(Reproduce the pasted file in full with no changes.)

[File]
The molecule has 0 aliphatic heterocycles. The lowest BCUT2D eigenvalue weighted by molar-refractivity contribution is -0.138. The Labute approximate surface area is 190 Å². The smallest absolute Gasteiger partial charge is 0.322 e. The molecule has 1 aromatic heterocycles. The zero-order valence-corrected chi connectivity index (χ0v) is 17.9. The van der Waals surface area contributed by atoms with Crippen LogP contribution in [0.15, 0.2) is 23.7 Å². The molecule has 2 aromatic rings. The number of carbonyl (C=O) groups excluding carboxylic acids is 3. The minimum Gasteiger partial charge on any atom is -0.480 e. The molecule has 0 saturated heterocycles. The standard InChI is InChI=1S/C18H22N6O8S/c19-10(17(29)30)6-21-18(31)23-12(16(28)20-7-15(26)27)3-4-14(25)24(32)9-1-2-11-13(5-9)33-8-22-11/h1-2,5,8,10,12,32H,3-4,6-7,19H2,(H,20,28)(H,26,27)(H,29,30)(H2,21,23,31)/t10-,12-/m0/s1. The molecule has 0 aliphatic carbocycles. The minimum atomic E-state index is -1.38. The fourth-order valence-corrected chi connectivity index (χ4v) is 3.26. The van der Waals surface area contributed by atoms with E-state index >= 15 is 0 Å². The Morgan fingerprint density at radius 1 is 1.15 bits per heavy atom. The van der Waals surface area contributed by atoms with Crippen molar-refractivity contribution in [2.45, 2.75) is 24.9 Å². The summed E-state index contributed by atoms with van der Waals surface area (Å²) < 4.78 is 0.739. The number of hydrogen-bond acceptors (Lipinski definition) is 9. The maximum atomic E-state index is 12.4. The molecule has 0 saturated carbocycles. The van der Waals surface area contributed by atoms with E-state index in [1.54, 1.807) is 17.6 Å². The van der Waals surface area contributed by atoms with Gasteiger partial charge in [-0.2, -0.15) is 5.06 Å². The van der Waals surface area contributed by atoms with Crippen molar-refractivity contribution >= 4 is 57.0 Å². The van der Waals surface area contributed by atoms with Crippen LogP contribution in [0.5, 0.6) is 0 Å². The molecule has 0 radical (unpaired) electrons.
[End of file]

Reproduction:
The molecule has 0 aliphatic heterocycles. The lowest BCUT2D eigenvalue weighted by molar-refractivity contribution is -0.138. The Labute approximate surface area is 190 Å². The smallest absolute Gasteiger partial charge is 0.322 e. The molecule has 1 aromatic heterocycles. The zero-order valence-corrected chi connectivity index (χ0v) is 17.9. The van der Waals surface area contributed by atoms with Crippen LogP contribution in [0.15, 0.2) is 23.7 Å². The molecule has 2 aromatic rings. The number of carbonyl (C=O) groups excluding carboxylic acids is 3. The minimum Gasteiger partial charge on any atom is -0.480 e. The molecule has 0 saturated heterocycles. The standard InChI is InChI=1S/C18H22N6O8S/c19-10(17(29)30)6-21-18(31)23-12(16(28)20-7-15(26)27)3-4-14(25)24(32)9-1-2-11-13(5-9)33-8-22-11/h1-2,5,8,10,12,32H,3-4,6-7,19H2,(H,20,28)(H,26,27)(H,29,30)(H2,21,23,31)/t10-,12-/m0/s1. The molecule has 0 aliphatic carbocycles. The minimum atomic E-state index is -1.38. The fourth-order valence-corrected chi connectivity index (χ4v) is 3.26. The van der Waals surface area contributed by atoms with E-state index >= 15 is 0 Å². The Morgan fingerprint density at radius 1 is 1.15 bits per heavy atom. The van der Waals surface area contributed by atoms with Crippen molar-refractivity contribution in [2.45, 2.75) is 24.9 Å². The summed E-state index contributed by atoms with van der Waals surface area (Å²) < 4.78 is 0.739. The number of hydrogen-bond acceptors (Lipinski definition) is 9. The maximum atomic E-state index is 12.4. The molecule has 0 saturated carbocycles. The van der Waals surface area contributed by atoms with E-state index in [1.54, 1.807) is 17.6 Å². The van der Waals surface area contributed by atoms with Gasteiger partial charge in [-0.2, -0.15) is 5.06 Å². The van der Waals surface area contributed by atoms with Crippen molar-refractivity contribution >= 4 is 57.0 Å². The van der Waals surface area contributed by atoms with Crippen LogP contribution in [0.5, 0.6) is 0 Å². The molecule has 0 radical (unpaired) electrons.